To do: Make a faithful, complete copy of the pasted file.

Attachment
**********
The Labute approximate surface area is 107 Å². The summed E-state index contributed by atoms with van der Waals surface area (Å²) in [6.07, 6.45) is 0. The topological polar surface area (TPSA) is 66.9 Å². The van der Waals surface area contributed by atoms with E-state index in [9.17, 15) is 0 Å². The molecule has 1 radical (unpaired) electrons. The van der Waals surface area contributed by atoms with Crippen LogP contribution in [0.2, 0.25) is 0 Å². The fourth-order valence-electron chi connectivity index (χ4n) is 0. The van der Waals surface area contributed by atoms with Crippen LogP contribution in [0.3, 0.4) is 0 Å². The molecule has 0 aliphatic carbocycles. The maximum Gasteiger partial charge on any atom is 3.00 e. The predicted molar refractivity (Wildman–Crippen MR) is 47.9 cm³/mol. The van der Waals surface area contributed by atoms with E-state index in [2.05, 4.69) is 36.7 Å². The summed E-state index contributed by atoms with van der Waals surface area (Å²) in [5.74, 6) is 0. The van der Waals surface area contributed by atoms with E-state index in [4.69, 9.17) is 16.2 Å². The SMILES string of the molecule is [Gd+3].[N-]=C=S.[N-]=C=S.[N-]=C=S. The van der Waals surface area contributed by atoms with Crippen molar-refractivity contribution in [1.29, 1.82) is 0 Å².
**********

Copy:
The Labute approximate surface area is 107 Å². The summed E-state index contributed by atoms with van der Waals surface area (Å²) in [6.07, 6.45) is 0. The topological polar surface area (TPSA) is 66.9 Å². The van der Waals surface area contributed by atoms with E-state index in [9.17, 15) is 0 Å². The molecule has 1 radical (unpaired) electrons. The van der Waals surface area contributed by atoms with Crippen LogP contribution in [0.2, 0.25) is 0 Å². The fourth-order valence-electron chi connectivity index (χ4n) is 0. The van der Waals surface area contributed by atoms with Crippen LogP contribution in [0.3, 0.4) is 0 Å². The molecule has 0 aliphatic carbocycles. The maximum Gasteiger partial charge on any atom is 3.00 e. The predicted molar refractivity (Wildman–Crippen MR) is 47.9 cm³/mol. The van der Waals surface area contributed by atoms with E-state index in [2.05, 4.69) is 36.7 Å². The summed E-state index contributed by atoms with van der Waals surface area (Å²) in [5.74, 6) is 0. The van der Waals surface area contributed by atoms with E-state index in [4.69, 9.17) is 16.2 Å². The SMILES string of the molecule is [Gd+3].[N-]=C=S.[N-]=C=S.[N-]=C=S. The van der Waals surface area contributed by atoms with Crippen molar-refractivity contribution in [1.29, 1.82) is 0 Å².